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Productivity and Corporate Culture

Have you see this one that’s been all over the news (This one from BBC)?
Facebook ‘costs businesses dear’
For some employees Facebook is part of their working day
Workers who spend time on sites such as Facebook could be costing firms over £130m a day, a study has calculated. According to employment law firm Peninsula, 233 million hours are lost every month as a result of employees “wasting time” on social networking.
The study – based on a survey of 3,500 UK companies – concluded that businesses need to take firm action on the use of social networks at work. Some firms have already banned employees from accessing Facebook.”
http://news.bbc.co.uk/1/hi/technology/6989100.stm
I wish I had the time ot find the old shallow research about how much the following cost business . . .
The telephone (even when I started my first library job only senior staff were allowed a personal phone on their desk. It was a productivity issue they claimed. Sooooo, every day all the mothers would head to the lobby for long waits on the phone to all their kids at home to make sure they were safe. Nice touch – isoloate your staff from their families, that’ll improve productivity).
E-mail. (This one was excessive where IT departments would go around and remove CC:mail at the time from desktop PC’s or leave people with internal only Pine clients, etc. on dumb terminals. Communication is bad for business so staff would just line up at other PC’s to do their work.)
IM. (This one contines. I hear about IM viruses being the reason along with productivity. Apparently collaboration among employees is bad for productivity! Why align your IT with the tech proficiencies of your staff?)
The Web. (OMG – people are surfing so let’s ban it. We better not know what’s goiung on out there. I remember an era where some libraries were blocked from the web and had to search on home PCs’ etc. I worked one place where there were efforts to ban the web from web publisher staff (Can’t you do this offline?). Amazingly stupid.)
Don’t even ask if businesses are better or worse if eery employee can’t interasct with customers in their mode of choice! The choice being made is clear and the damagew to that organization’s image subtle and huge.
I am sure you can think of lots of other examples.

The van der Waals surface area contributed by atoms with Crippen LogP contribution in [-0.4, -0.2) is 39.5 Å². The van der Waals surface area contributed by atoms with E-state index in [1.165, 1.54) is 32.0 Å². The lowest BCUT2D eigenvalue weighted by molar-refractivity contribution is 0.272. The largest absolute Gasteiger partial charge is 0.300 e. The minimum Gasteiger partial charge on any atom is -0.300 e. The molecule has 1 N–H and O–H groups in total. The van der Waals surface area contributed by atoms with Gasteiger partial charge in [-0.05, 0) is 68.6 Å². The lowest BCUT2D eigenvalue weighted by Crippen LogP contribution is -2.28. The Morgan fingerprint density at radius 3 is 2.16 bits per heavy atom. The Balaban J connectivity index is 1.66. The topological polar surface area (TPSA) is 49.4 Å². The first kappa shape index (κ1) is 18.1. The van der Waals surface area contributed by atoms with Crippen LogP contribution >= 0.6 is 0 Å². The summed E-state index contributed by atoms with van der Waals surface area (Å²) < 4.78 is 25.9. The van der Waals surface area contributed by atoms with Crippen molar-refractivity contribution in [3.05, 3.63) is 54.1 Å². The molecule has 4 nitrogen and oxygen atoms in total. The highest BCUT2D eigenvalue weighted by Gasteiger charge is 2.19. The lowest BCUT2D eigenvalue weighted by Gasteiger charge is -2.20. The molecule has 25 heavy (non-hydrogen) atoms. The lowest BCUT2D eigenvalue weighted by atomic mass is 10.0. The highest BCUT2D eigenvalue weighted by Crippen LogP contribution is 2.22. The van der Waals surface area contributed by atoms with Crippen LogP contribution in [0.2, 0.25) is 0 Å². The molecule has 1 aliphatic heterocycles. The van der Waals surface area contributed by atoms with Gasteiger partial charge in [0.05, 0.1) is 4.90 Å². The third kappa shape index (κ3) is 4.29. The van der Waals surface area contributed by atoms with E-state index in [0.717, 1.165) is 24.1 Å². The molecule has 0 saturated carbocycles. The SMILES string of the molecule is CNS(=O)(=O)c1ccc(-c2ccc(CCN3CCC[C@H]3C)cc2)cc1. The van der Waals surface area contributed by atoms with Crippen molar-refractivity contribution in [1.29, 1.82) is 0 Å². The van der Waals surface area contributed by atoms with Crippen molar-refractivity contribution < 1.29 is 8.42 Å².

It seems like these studies happen with every new technology and application. People who don’t really understand or are uncomfortable withh the fact that businesses are social organizations and from that derive their strength. Trying to limit socialness in society is like trying to hold water in your hands. It’s just anti-team work and sharing.
There seems to be a big corporate culture thing that somehow control.and isolate employees is good for business. It’s more important that managers manage their staff well instead of depending on draconian technological measures. I think the opposite.
Stephen

Posted on: September 12, 2007, 10:09 am Category: Uncategorized

2 Responses

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  1. Hard to say where the research is coming from, but good economist knows that effort (ie putting in more “work” hours because of fewer distractions) is only one way to improve productivity.
    Others include: 1) capital (better machines) 2) skill development (people do more in less time) and 3) innovation (people invent new ways of doing the old things).
    A recent study in Canada (that I don’t have cite right now but may blog on later) suggested that Canada’s lack of productivity is largely related to #3. Right — not employee loafing, but lack of innovation.
    In short, it’s lack of imagination and inspiration in management that leads to low productivity, not Facebook. To be blunt, business leaders are the loafers, not their staff.

  2. I agree… I often feel we Millennials in particular get accused of slacking too much because we’re big Web 2.0 users. Luckily, my library does a lot of Web 2.0 stuff, so I don’t have to justify my Facebooking to my boss. And we do IM reference, which is great!